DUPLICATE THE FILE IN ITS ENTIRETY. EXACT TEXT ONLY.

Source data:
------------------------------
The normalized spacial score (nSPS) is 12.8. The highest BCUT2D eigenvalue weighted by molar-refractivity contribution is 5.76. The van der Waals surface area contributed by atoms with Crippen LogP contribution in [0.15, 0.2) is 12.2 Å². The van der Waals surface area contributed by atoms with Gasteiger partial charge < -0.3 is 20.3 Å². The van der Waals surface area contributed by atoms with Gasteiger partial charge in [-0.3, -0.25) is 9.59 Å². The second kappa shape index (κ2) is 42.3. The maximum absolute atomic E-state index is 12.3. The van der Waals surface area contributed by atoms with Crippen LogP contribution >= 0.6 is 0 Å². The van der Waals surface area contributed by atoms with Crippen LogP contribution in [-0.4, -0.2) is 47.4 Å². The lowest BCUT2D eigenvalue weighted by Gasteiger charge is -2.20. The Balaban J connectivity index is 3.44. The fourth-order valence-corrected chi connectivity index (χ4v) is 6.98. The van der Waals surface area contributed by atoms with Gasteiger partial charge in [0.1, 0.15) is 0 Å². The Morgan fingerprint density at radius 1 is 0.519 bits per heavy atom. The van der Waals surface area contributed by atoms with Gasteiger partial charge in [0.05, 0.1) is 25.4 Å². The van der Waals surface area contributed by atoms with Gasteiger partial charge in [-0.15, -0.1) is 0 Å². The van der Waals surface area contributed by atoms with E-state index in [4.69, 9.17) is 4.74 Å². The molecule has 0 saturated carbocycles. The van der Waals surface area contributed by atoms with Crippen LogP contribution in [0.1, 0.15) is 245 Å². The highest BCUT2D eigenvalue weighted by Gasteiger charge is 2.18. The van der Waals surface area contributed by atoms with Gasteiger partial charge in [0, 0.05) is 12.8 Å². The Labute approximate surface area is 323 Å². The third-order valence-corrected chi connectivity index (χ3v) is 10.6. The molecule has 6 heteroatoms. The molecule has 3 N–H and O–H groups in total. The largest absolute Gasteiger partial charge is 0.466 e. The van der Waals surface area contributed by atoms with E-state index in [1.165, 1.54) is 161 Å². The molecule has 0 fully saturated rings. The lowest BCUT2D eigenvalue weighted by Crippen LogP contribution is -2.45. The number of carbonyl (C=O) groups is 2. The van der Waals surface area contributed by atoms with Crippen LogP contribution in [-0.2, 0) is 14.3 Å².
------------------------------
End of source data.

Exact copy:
The normalized spacial score (nSPS) is 12.8. The highest BCUT2D eigenvalue weighted by molar-refractivity contribution is 5.76. The van der Waals surface area contributed by atoms with Crippen LogP contribution in [0.15, 0.2) is 12.2 Å². The van der Waals surface area contributed by atoms with Gasteiger partial charge < -0.3 is 20.3 Å². The van der Waals surface area contributed by atoms with Gasteiger partial charge in [-0.3, -0.25) is 9.59 Å². The second kappa shape index (κ2) is 42.3. The maximum absolute atomic E-state index is 12.3. The van der Waals surface area contributed by atoms with Crippen LogP contribution >= 0.6 is 0 Å². The van der Waals surface area contributed by atoms with Crippen LogP contribution in [-0.4, -0.2) is 47.4 Å². The lowest BCUT2D eigenvalue weighted by Gasteiger charge is -2.20. The Balaban J connectivity index is 3.44. The fourth-order valence-corrected chi connectivity index (χ4v) is 6.98. The van der Waals surface area contributed by atoms with Gasteiger partial charge in [0.1, 0.15) is 0 Å². The Morgan fingerprint density at radius 1 is 0.519 bits per heavy atom. The van der Waals surface area contributed by atoms with Gasteiger partial charge in [0.05, 0.1) is 25.4 Å². The van der Waals surface area contributed by atoms with Gasteiger partial charge in [-0.15, -0.1) is 0 Å². The van der Waals surface area contributed by atoms with E-state index in [4.69, 9.17) is 4.74 Å². The molecule has 0 saturated carbocycles. The van der Waals surface area contributed by atoms with Crippen LogP contribution in [0.1, 0.15) is 245 Å². The highest BCUT2D eigenvalue weighted by Gasteiger charge is 2.18. The van der Waals surface area contributed by atoms with Gasteiger partial charge in [0, 0.05) is 12.8 Å². The Labute approximate surface area is 323 Å². The third-order valence-corrected chi connectivity index (χ3v) is 10.6. The molecule has 6 heteroatoms. The molecule has 3 N–H and O–H groups in total. The largest absolute Gasteiger partial charge is 0.466 e. The van der Waals surface area contributed by atoms with E-state index in [1.165, 1.54) is 161 Å². The molecule has 0 fully saturated rings. The lowest BCUT2D eigenvalue weighted by Crippen LogP contribution is -2.45. The number of carbonyl (C=O) groups is 2. The van der Waals surface area contributed by atoms with Crippen LogP contribution in [-0.2, 0) is 14.3 Å².